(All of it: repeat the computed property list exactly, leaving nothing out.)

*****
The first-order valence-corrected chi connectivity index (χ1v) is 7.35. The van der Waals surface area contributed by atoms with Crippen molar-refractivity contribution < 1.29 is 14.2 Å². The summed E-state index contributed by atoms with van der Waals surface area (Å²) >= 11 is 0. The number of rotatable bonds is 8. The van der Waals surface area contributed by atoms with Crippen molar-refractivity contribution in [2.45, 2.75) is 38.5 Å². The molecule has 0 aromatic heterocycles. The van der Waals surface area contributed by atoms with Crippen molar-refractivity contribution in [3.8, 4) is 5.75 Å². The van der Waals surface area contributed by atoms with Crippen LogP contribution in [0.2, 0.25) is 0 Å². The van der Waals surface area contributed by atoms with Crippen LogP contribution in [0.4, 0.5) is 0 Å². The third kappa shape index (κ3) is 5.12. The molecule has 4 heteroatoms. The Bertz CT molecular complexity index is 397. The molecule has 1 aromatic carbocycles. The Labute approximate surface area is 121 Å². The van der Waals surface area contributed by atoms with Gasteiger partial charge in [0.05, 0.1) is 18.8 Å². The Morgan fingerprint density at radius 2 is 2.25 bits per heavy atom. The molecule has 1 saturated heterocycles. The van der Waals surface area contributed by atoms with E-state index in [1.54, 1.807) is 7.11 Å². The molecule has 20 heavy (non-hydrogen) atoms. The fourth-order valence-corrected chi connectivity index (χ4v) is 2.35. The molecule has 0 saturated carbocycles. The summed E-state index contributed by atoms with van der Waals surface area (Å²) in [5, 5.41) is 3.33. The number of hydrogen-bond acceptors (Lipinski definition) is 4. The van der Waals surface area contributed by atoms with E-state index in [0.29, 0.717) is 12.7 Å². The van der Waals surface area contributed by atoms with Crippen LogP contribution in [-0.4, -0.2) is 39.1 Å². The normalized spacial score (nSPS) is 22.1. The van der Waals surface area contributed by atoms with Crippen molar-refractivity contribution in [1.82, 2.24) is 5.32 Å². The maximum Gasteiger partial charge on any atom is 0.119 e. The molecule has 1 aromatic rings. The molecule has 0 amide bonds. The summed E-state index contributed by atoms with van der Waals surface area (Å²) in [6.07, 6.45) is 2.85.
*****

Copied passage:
The first-order valence-corrected chi connectivity index (χ1v) is 7.35. The van der Waals surface area contributed by atoms with Crippen molar-refractivity contribution < 1.29 is 14.2 Å². The summed E-state index contributed by atoms with van der Waals surface area (Å²) >= 11 is 0. The number of rotatable bonds is 8. The van der Waals surface area contributed by atoms with Crippen molar-refractivity contribution in [2.45, 2.75) is 38.5 Å². The molecule has 0 aromatic heterocycles. The van der Waals surface area contributed by atoms with Crippen molar-refractivity contribution in [3.8, 4) is 5.75 Å². The van der Waals surface area contributed by atoms with Crippen LogP contribution in [0.2, 0.25) is 0 Å². The van der Waals surface area contributed by atoms with Crippen LogP contribution in [0.4, 0.5) is 0 Å². The third kappa shape index (κ3) is 5.12. The molecule has 4 heteroatoms. The Bertz CT molecular complexity index is 397. The molecule has 1 aromatic carbocycles. The Labute approximate surface area is 121 Å². The van der Waals surface area contributed by atoms with Gasteiger partial charge in [0.05, 0.1) is 18.8 Å². The Morgan fingerprint density at radius 2 is 2.25 bits per heavy atom. The molecule has 1 saturated heterocycles. The van der Waals surface area contributed by atoms with E-state index in [1.54, 1.807) is 7.11 Å². The molecule has 20 heavy (non-hydrogen) atoms. The fourth-order valence-corrected chi connectivity index (χ4v) is 2.35. The molecule has 0 saturated carbocycles. The summed E-state index contributed by atoms with van der Waals surface area (Å²) in [5, 5.41) is 3.33. The number of hydrogen-bond acceptors (Lipinski definition) is 4. The van der Waals surface area contributed by atoms with E-state index in [0.29, 0.717) is 12.7 Å². The van der Waals surface area contributed by atoms with Crippen LogP contribution in [-0.4, -0.2) is 39.1 Å². The normalized spacial score (nSPS) is 22.1. The van der Waals surface area contributed by atoms with Crippen molar-refractivity contribution in [1.82, 2.24) is 5.32 Å². The maximum Gasteiger partial charge on any atom is 0.119 e. The molecule has 1 aromatic rings. The molecule has 0 amide bonds. The summed E-state index contributed by atoms with van der Waals surface area (Å²) in [6.07, 6.45) is 2.85.